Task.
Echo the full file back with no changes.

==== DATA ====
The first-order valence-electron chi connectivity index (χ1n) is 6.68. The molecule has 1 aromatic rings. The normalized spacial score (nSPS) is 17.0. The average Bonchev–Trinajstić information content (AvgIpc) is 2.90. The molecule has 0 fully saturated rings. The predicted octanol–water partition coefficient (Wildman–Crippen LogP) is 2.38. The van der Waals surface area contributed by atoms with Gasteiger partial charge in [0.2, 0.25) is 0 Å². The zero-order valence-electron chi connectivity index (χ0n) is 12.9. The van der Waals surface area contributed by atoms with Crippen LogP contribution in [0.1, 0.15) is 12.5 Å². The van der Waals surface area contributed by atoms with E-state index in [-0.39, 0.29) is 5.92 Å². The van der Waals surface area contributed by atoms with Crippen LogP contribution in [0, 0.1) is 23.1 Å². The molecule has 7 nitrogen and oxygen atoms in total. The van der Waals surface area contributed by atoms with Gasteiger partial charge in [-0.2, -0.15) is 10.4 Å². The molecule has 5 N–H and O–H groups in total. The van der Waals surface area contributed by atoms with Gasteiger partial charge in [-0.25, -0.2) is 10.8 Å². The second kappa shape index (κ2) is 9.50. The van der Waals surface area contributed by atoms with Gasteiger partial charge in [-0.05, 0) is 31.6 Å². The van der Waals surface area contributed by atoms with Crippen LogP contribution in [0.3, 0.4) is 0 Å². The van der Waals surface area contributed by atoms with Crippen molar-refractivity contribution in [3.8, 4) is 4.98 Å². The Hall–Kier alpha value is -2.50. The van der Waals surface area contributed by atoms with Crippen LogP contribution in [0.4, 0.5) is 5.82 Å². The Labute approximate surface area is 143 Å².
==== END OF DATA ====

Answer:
The first-order valence-electron chi connectivity index (χ1n) is 6.68. The molecule has 1 aromatic rings. The normalized spacial score (nSPS) is 17.0. The average Bonchev–Trinajstić information content (AvgIpc) is 2.90. The molecule has 0 fully saturated rings. The predicted octanol–water partition coefficient (Wildman–Crippen LogP) is 2.38. The van der Waals surface area contributed by atoms with Gasteiger partial charge in [0.2, 0.25) is 0 Å². The zero-order valence-electron chi connectivity index (χ0n) is 12.9. The van der Waals surface area contributed by atoms with Crippen LogP contribution in [0.1, 0.15) is 12.5 Å². The van der Waals surface area contributed by atoms with E-state index in [-0.39, 0.29) is 5.92 Å². The van der Waals surface area contributed by atoms with Crippen LogP contribution in [0, 0.1) is 23.1 Å². The molecule has 7 nitrogen and oxygen atoms in total. The van der Waals surface area contributed by atoms with Gasteiger partial charge in [-0.2, -0.15) is 10.4 Å². The molecule has 5 N–H and O–H groups in total. The van der Waals surface area contributed by atoms with Gasteiger partial charge in [-0.25, -0.2) is 10.8 Å². The second kappa shape index (κ2) is 9.50. The van der Waals surface area contributed by atoms with Gasteiger partial charge in [-0.05, 0) is 31.6 Å². The van der Waals surface area contributed by atoms with Crippen LogP contribution in [0.3, 0.4) is 0 Å². The van der Waals surface area contributed by atoms with Crippen molar-refractivity contribution in [3.8, 4) is 4.98 Å². The Hall–Kier alpha value is -2.50. The van der Waals surface area contributed by atoms with Crippen LogP contribution in [0.4, 0.5) is 5.82 Å². The Labute approximate surface area is 143 Å².